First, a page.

U.S. carbon gas emissions since 1990, when climatologist James Hansen publicly warned Congress of global warming, account for 40% of the problem, according to a new study.

And at $40 a ton as the calculated cost of the damage from carbon pollution, the U.S. owes $4 trillion dollars to non-polluting nations such as Pakistan, Bangladesh, Indonesia and even China.

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The U.S. + Greece, Hungary and Turkey

What does the U.S. have in common with Greece, Hungary and Turkey?

It seems least likely among the OECD nations to achieve the United Nations' new sustainable development goals set for 2030.

That's the judgement of the Germany's largest private NGO study group, the Bertelsmann Stiftung, after the first study of its kind.

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Scientists, researchers call for ban on autonomous weapons

Nobel cosmologist Stephen Hawking, Elon Musk (founder of Tesla) and Apple co-founder Steve Wozniak are more than 1899 people who gave their support for an open letter on 27 July 2015 calling for a ban on autonomous weapons.

"The key question for humanity today is whether to start a global AI arms race or to prevent it from starting," they declare in the open letter published at the International Joint Conference on Artificial Intelligence in Buenos Aires.

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M.I.T. economists got it right

As part of his effort to get smarter policy from the politicians, Paul Krugman in his New York Times column on 25 July 2015 listed some of the achievements of mainstream economists in recent years and underlined again their puzzling lack of influence on the politicians despite this.

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W.H.O. agency says agent orange is 'possibly carcinogenic', DDT probably, and lindane certainly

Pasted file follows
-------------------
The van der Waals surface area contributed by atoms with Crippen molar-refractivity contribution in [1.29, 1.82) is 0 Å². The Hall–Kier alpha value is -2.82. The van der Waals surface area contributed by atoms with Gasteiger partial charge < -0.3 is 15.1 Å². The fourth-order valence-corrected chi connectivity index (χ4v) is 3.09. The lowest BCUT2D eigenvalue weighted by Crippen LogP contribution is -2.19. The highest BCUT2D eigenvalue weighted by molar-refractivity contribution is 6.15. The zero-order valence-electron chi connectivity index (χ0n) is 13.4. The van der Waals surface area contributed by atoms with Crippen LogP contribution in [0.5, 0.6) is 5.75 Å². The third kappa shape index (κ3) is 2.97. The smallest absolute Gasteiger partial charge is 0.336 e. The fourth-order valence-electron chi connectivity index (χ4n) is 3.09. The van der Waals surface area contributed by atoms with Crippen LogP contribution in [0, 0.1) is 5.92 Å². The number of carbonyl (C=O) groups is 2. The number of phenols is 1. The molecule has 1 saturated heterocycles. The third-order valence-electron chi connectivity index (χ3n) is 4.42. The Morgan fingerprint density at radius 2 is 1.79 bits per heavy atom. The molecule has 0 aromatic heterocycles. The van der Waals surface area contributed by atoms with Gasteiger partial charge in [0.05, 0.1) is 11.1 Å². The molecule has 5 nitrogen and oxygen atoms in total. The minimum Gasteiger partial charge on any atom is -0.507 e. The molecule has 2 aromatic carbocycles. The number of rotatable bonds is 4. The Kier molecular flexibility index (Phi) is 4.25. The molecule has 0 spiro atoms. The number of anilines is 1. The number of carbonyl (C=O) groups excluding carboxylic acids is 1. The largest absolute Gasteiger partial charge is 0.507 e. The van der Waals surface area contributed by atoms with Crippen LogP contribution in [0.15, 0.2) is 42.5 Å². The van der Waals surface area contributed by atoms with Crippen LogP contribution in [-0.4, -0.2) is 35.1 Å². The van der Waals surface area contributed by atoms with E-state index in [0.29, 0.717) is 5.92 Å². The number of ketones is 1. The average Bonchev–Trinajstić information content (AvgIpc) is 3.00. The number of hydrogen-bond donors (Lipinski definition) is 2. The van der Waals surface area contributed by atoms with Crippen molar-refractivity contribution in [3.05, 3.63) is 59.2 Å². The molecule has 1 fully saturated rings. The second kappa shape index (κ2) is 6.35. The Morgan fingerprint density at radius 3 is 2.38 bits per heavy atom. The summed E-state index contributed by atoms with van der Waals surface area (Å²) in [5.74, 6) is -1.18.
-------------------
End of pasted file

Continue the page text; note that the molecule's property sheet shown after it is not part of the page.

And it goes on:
The Lyon-based International Agency for Research on Cancer (IARC), a subsidiary of the World Health Organization, has issued classifications for the carcinogenity of three major herbicide/pesticides including 2,4-D, an ingredient of agent orange, used by the U.S. against Viet Cong-controlled territory in Vietnam.

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No super-civilizations yet

After scanning 100,000 galaxies, Penn State astronomers announced they have found no sign yet of extra-terrestrial super-civilizations, i.e. ones that have captured a whole galaxy's energy output.

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Rating national goodness: Ireland tops

International policy advisor Simon Anholt has developed a 'Good Country Index' to rate how much nations do to help others and avoid bad practices such as arms dealing.

Top of his list comes Ireland, with Finland second and Switzerland(!) third. Libya is last.

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Technical wizardry behind the Oscar films

If you weren't bowled over by the scientific history behind the leading Oscar films for 2015, you might be blown away by the technological advances in some of the other contenders.

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N.Y. Police Plaza edited wikipedia pages of victims

Computer users working on the NYPD headquarters' network have edited and attempted to delete Wikipedia entries for several well-known victims of police altercations going back to 2006, Kelly Weill reported on the Capital website on 13 March 2015.

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Reporters.org restores barred sites

Tibetan and Russian web users should be able to pick up banned websites, thanks to Reporters Without Borders, using major platforms that it will be difficult or embarrassing for the authorities to block.

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How good are the Davos pundits?